MASTERING DEPUTY HEADSHIP: acquiring skills for future leadership. By Trevor Kerry. Pearson Education pound;16.99.
This practical, task-based book is aimed at deputy heads and those aspiring to the post in primary and secondary schools: the author believes the same processes apply in both 90 per cent of the time.
Lofty principles apart, can the job of working as part of a six-person senior management team in a large secondary with more than 80 teachers really be the same as being the sole deputy in a 10-teacher primary? Most primary deputies have a class to teach: most secondary deputies have a working life with a third or less of the teaching of their colleagues.
Having set out to be all things to all people, the author uses all means to do the job. So we have text to provide information; tables and figures to convey data quickly; lists of key issues; tasks to allow the reader to try out his or her skills; and case studies to consider. This gives the book the feel of a textbook or training manual, and perhaps it has arisen out of practical training sessions. Certainly the case studies seem chosen to give rise to discussion rather than as exemplar, and work best when followed by the author's commentary, which, sadly, appears only sometimes. I can't see any aspiring or in-post deputy wanting to follow the instruction to "retell the incident from the staff's point of view".
The philosophy is that "effective managers need skills" and clearly it is in the same ballpark as management theory books, prinkled as it is with mottoes and quotes from such alumni as Tom Peters. My favourite was:
"Learning Schools use metacognition" (a word rejected by my spellchecker). It seeks to tread a path between theorising the many faceted role of being a deputy head and being a practical manual.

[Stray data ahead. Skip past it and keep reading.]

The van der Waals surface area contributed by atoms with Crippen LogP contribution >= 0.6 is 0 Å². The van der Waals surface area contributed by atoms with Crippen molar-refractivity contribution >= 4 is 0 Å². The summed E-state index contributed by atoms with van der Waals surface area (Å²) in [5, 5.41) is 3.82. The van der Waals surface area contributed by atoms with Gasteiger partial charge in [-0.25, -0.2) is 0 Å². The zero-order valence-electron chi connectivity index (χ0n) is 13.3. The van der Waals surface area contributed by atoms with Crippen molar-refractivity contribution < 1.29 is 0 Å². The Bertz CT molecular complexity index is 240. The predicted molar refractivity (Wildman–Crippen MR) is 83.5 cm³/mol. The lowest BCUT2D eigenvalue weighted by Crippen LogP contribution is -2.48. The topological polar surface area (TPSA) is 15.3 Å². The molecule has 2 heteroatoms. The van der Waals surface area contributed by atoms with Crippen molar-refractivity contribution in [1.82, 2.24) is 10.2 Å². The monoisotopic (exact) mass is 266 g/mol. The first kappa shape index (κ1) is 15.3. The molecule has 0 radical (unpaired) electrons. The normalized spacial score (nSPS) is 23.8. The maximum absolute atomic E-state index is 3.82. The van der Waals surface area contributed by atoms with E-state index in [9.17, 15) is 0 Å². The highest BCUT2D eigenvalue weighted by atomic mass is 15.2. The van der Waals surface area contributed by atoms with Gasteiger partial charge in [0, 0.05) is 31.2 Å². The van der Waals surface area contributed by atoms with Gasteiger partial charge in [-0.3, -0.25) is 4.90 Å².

The 15 chapters deal with various aspects of the role. Some work well - such as the one containing reflections on leadership - but others are too sketchy. If you really want to look at standards and quality - and you know you have to - you will need much more than there is here. Some, such as dealing with parents, oscillate between the too general and the ludicrously particular ("be careful not to accuse a parent of being an alcoholic, unless you are sure"). And how quickly books like this are doomed to date - nothing here on the monster of performance management. At times the book seems to work in a perfect world, where there is time to consult everyone; projects and initiatives are properly planned; people's feelings and needs thoroughly explored; government initiatives are carefully thought through... it is tempting to respond with despair or disdain.
Paradoxically, however, I find that is where the book's strength lies: it reflects back to you other - and sometimes better - ways of doing things you are already doing, allowing space to think about them.
Perhaps that is meta-cognition.
RUPERT TILLYARD Rupert Tillyard is a senior teacher at St Aidan's C of E high school, Harrogate, Yorkshire